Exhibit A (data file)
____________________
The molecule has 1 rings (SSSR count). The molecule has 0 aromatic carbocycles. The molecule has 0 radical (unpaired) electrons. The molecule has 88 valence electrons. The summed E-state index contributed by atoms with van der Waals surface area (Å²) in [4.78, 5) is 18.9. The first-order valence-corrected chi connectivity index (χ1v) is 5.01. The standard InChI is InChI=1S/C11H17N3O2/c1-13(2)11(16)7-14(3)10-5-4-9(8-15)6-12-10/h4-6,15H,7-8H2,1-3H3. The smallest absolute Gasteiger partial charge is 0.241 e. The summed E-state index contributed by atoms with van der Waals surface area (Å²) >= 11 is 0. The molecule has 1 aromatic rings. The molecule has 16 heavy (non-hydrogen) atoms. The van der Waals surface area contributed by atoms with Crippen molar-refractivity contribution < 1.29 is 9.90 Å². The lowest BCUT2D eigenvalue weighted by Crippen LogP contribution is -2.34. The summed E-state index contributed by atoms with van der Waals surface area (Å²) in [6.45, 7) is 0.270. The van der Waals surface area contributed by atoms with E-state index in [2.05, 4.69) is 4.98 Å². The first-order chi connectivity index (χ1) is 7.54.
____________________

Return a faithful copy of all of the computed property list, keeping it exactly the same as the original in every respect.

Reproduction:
The molecule has 1 rings (SSSR count). The molecule has 0 aromatic carbocycles. The molecule has 0 radical (unpaired) electrons. The molecule has 88 valence electrons. The summed E-state index contributed by atoms with van der Waals surface area (Å²) in [4.78, 5) is 18.9. The first-order valence-corrected chi connectivity index (χ1v) is 5.01. The standard InChI is InChI=1S/C11H17N3O2/c1-13(2)11(16)7-14(3)10-5-4-9(8-15)6-12-10/h4-6,15H,7-8H2,1-3H3. The smallest absolute Gasteiger partial charge is 0.241 e. The summed E-state index contributed by atoms with van der Waals surface area (Å²) >= 11 is 0. The molecule has 1 aromatic rings. The molecule has 16 heavy (non-hydrogen) atoms. The van der Waals surface area contributed by atoms with Crippen molar-refractivity contribution < 1.29 is 9.90 Å². The lowest BCUT2D eigenvalue weighted by Crippen LogP contribution is -2.34. The summed E-state index contributed by atoms with van der Waals surface area (Å²) in [6.45, 7) is 0.270. The van der Waals surface area contributed by atoms with E-state index in [2.05, 4.69) is 4.98 Å². The first-order chi connectivity index (χ1) is 7.54.